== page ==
Last summer I met a fellow who'd built a 16x20. He had what he estimated was a 450 mm WAR type for a w/a lens and a 700/6.3 Saphir for his normal. He remarked that both were lucky finds.
     
  6. wiltw

    wiltw Subscriber
    Ads Enabled

    Messages:
    2,475
    Joined:
    Oct 4, 2008
    Location:
    SF Bay area
    Shooter:
    Multi Format
    Dan, as to your observation about lack of WA for really large formats, I speculate that since it is rare to be able to transport a huge format camera 'into the field' for use in landscape photography, the need was not there for a WA lens, much less one with support of any movements! :cool: Frankly, (and this comes back to this very topic!) who would ever take ANY camera bigger than 8x10 into the field for conventional (non-reproduction art) photography?!
     
  7. Dan Fromm

    Dan Fromm Member

    Messages:
    5,035
    Joined:
    Mar 23, 2005
    Shooter:
    Multi Format
    I dunno, in ancient catalogs w/a lenses with enormous coverage were offered for, e.g., shooting scenics and monuments out-of-doors and interiors. Whence the cataloged but still, as far as I'm concerned, mythical 800/14 Perigraphe Ser. VIa, claimed coverage at low magnification 120 x 160 (scenics, ... ) and 140 x 185 for interiors. Coverage in cm, not mm, and "at small apertures."

    As for formats larger than 8x10 for scenics, well, tastes differ. The man who showed off his pretty and clever folding 16x20 at the French LF club's biennial meeting took flak for using such a monster. "What artistic purpose does it serve?" But, y'know, he was using his resources to please himself. Who can say no to that? His camera was in fact somewhat portable. You wouldn't do it, I wouldn't do it, but I don't see why that should stop him.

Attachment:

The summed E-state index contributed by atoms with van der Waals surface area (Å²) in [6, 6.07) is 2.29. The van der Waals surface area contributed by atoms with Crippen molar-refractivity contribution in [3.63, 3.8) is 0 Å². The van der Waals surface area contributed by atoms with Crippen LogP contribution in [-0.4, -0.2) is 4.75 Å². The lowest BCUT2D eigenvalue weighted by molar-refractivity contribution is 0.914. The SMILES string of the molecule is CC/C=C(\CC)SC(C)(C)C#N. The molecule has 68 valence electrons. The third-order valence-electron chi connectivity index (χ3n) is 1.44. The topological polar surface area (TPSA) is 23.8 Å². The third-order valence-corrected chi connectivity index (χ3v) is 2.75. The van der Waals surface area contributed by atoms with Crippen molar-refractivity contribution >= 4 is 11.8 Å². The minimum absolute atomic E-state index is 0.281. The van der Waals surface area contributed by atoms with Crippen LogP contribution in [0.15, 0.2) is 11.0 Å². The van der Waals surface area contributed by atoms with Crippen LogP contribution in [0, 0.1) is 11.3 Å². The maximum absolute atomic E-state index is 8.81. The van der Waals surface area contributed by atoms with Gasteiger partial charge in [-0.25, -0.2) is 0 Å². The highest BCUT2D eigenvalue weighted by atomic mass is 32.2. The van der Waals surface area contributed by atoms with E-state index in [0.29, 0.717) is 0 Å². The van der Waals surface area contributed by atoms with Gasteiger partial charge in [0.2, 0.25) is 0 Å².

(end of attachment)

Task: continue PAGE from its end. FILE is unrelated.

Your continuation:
8. wiltw

    wiltw Subscriber
    Ads Enabled

    Messages:
    2,475
    Joined:
    Oct 4, 2008
    Location:
    SF Bay area
    Shooter:
    Multi Format
    Yeah, I've heard of guys taking large format digital backs into the field, too. With lots of battery weight, etc. 30-40 lbs additional weight in digital back and its supporting stuff
    Folks also jump out of perfectly good airplanes.
    Folks free climb extremely tall rock faces.
    In short, there is no shortage of folks with questionable judgement. The annual Darwin Awards is testimony of that reality.
     
    Last edited: Jan 28, 2017
  9. RobertP

    RobertP Member

    Messages:
    1,193
    Joined:
    May 11, 2006
    Shooter:
    ULarge Format
    Why do they carry large cameras into the field? If you have ever seen a well made 20x24 platinum print you would understand. Or any of the other alt process contact prints. Check out William Henry Jackson's work. He carried an 18x22 camera plus all the glass plates and all the chemicals for processing wet plate collodion and a portable darkroom and he didn't even have a SUV. if you use your head and not your back its not difficult at all.
     
  1. This site uses cookies to help personalise content, tailor your experience and to keep you logged in if you register.
    By continuing to use this site, you are consenting to our use of cookies. If you have a Photrio account, please log in (and select 'stay logged in') to prevent recurrence of this notice.